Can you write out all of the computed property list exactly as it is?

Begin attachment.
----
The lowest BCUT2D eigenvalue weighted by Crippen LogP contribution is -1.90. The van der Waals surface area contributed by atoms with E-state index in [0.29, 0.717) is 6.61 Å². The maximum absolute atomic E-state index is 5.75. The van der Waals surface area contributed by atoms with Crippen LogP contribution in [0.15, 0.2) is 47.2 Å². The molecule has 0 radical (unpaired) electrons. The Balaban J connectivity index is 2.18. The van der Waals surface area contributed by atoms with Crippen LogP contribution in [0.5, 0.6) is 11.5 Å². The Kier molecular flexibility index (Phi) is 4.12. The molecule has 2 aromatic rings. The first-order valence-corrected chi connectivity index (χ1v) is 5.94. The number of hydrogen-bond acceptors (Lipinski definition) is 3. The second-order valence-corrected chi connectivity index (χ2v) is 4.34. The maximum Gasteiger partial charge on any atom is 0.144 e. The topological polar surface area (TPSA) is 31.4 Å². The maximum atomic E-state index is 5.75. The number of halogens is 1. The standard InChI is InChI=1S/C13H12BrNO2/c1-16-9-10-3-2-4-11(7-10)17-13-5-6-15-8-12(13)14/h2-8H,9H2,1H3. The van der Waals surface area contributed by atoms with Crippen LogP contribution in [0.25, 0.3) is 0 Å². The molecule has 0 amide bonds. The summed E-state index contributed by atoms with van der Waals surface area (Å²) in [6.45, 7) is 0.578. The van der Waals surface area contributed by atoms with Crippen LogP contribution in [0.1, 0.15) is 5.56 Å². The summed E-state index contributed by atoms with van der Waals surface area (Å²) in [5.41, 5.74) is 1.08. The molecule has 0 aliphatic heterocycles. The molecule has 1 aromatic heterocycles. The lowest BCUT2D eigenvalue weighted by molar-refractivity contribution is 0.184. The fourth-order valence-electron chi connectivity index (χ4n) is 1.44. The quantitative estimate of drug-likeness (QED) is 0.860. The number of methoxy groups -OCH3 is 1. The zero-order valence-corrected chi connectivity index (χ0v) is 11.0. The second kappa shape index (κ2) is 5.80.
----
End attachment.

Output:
The lowest BCUT2D eigenvalue weighted by Crippen LogP contribution is -1.90. The van der Waals surface area contributed by atoms with E-state index in [0.29, 0.717) is 6.61 Å². The maximum absolute atomic E-state index is 5.75. The van der Waals surface area contributed by atoms with Crippen LogP contribution in [0.15, 0.2) is 47.2 Å². The molecule has 0 radical (unpaired) electrons. The Balaban J connectivity index is 2.18. The van der Waals surface area contributed by atoms with Crippen LogP contribution in [0.5, 0.6) is 11.5 Å². The Kier molecular flexibility index (Phi) is 4.12. The molecule has 2 aromatic rings. The first-order valence-corrected chi connectivity index (χ1v) is 5.94. The number of hydrogen-bond acceptors (Lipinski definition) is 3. The second-order valence-corrected chi connectivity index (χ2v) is 4.34. The maximum Gasteiger partial charge on any atom is 0.144 e. The topological polar surface area (TPSA) is 31.4 Å². The maximum atomic E-state index is 5.75. The number of halogens is 1. The standard InChI is InChI=1S/C13H12BrNO2/c1-16-9-10-3-2-4-11(7-10)17-13-5-6-15-8-12(13)14/h2-8H,9H2,1H3. The van der Waals surface area contributed by atoms with Crippen LogP contribution in [0.25, 0.3) is 0 Å². The molecule has 0 amide bonds. The summed E-state index contributed by atoms with van der Waals surface area (Å²) in [6.45, 7) is 0.578. The van der Waals surface area contributed by atoms with Crippen LogP contribution in [0.1, 0.15) is 5.56 Å². The summed E-state index contributed by atoms with van der Waals surface area (Å²) in [5.41, 5.74) is 1.08. The molecule has 0 aliphatic heterocycles. The molecule has 1 aromatic heterocycles. The lowest BCUT2D eigenvalue weighted by molar-refractivity contribution is 0.184. The fourth-order valence-electron chi connectivity index (χ4n) is 1.44. The quantitative estimate of drug-likeness (QED) is 0.860. The number of methoxy groups -OCH3 is 1. The zero-order valence-corrected chi connectivity index (χ0v) is 11.0. The second kappa shape index (κ2) is 5.80.